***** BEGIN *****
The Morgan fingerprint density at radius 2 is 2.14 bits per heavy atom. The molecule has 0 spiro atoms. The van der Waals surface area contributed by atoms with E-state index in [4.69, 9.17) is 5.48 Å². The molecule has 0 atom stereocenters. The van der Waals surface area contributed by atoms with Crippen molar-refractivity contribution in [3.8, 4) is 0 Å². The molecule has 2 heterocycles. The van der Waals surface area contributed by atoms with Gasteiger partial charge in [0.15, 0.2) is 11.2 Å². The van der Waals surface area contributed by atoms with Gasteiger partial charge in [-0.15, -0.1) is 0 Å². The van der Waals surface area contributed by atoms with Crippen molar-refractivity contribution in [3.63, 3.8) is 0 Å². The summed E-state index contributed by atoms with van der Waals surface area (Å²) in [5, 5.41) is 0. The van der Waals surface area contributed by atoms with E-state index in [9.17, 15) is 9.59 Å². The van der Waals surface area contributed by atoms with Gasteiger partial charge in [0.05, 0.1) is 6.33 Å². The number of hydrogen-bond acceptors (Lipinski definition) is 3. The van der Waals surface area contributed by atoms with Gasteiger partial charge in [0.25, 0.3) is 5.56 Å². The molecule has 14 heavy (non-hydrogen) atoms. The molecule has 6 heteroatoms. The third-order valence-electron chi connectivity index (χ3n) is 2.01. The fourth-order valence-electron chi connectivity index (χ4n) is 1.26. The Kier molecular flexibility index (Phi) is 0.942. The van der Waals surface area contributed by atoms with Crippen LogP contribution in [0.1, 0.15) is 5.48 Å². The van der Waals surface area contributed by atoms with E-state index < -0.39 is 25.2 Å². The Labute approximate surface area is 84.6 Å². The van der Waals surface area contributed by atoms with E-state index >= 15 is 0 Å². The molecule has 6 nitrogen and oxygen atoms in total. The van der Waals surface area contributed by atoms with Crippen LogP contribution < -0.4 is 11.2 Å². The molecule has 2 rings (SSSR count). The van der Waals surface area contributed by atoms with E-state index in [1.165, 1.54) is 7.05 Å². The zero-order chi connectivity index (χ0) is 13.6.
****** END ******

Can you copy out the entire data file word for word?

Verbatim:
The Morgan fingerprint density at radius 2 is 2.14 bits per heavy atom. The molecule has 0 spiro atoms. The van der Waals surface area contributed by atoms with E-state index in [4.69, 9.17) is 5.48 Å². The molecule has 0 atom stereocenters. The van der Waals surface area contributed by atoms with Crippen molar-refractivity contribution in [3.8, 4) is 0 Å². The molecule has 2 heterocycles. The van der Waals surface area contributed by atoms with Gasteiger partial charge in [0.15, 0.2) is 11.2 Å². The van der Waals surface area contributed by atoms with Gasteiger partial charge in [-0.15, -0.1) is 0 Å². The van der Waals surface area contributed by atoms with Crippen molar-refractivity contribution in [3.63, 3.8) is 0 Å². The summed E-state index contributed by atoms with van der Waals surface area (Å²) in [5, 5.41) is 0. The van der Waals surface area contributed by atoms with E-state index in [9.17, 15) is 9.59 Å². The van der Waals surface area contributed by atoms with Gasteiger partial charge in [0.05, 0.1) is 6.33 Å². The number of hydrogen-bond acceptors (Lipinski definition) is 3. The van der Waals surface area contributed by atoms with Gasteiger partial charge in [0.25, 0.3) is 5.56 Å². The molecule has 14 heavy (non-hydrogen) atoms. The molecule has 6 heteroatoms. The third-order valence-electron chi connectivity index (χ3n) is 2.01. The fourth-order valence-electron chi connectivity index (χ4n) is 1.26. The Kier molecular flexibility index (Phi) is 0.942. The van der Waals surface area contributed by atoms with Crippen LogP contribution in [0.1, 0.15) is 5.48 Å². The van der Waals surface area contributed by atoms with E-state index < -0.39 is 25.2 Å². The Labute approximate surface area is 84.6 Å². The van der Waals surface area contributed by atoms with E-state index >= 15 is 0 Å². The molecule has 6 nitrogen and oxygen atoms in total. The van der Waals surface area contributed by atoms with Crippen LogP contribution < -0.4 is 11.2 Å². The molecule has 2 rings (SSSR count). The van der Waals surface area contributed by atoms with E-state index in [1.165, 1.54) is 7.05 Å². The zero-order chi connectivity index (χ0) is 13.6.